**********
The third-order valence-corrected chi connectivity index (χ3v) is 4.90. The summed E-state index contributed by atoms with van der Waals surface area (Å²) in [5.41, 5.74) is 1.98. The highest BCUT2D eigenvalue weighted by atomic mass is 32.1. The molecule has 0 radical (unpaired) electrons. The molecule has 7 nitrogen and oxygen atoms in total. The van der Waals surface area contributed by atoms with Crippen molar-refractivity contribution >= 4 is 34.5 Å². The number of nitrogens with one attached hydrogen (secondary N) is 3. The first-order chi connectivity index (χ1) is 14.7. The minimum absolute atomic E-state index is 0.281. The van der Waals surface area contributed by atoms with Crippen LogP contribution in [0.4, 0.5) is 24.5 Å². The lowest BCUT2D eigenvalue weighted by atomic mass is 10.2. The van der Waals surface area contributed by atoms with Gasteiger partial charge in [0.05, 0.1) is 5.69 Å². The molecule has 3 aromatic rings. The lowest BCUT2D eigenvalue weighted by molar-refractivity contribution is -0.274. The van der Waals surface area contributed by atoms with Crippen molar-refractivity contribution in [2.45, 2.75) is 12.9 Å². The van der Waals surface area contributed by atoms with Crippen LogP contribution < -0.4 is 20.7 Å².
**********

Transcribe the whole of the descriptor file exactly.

The third-order valence-corrected chi connectivity index (χ3v) is 4.90. The summed E-state index contributed by atoms with van der Waals surface area (Å²) in [5.41, 5.74) is 1.98. The highest BCUT2D eigenvalue weighted by atomic mass is 32.1. The molecule has 0 radical (unpaired) electrons. The molecule has 7 nitrogen and oxygen atoms in total. The van der Waals surface area contributed by atoms with Crippen molar-refractivity contribution >= 4 is 34.5 Å². The number of nitrogens with one attached hydrogen (secondary N) is 3. The first-order chi connectivity index (χ1) is 14.7. The minimum absolute atomic E-state index is 0.281. The van der Waals surface area contributed by atoms with Crippen LogP contribution in [0.4, 0.5) is 24.5 Å². The lowest BCUT2D eigenvalue weighted by atomic mass is 10.2. The van der Waals surface area contributed by atoms with Gasteiger partial charge in [0.05, 0.1) is 5.69 Å². The molecule has 3 aromatic rings. The lowest BCUT2D eigenvalue weighted by molar-refractivity contribution is -0.274. The van der Waals surface area contributed by atoms with Crippen molar-refractivity contribution in [2.45, 2.75) is 12.9 Å². The van der Waals surface area contributed by atoms with Crippen LogP contribution < -0.4 is 20.7 Å².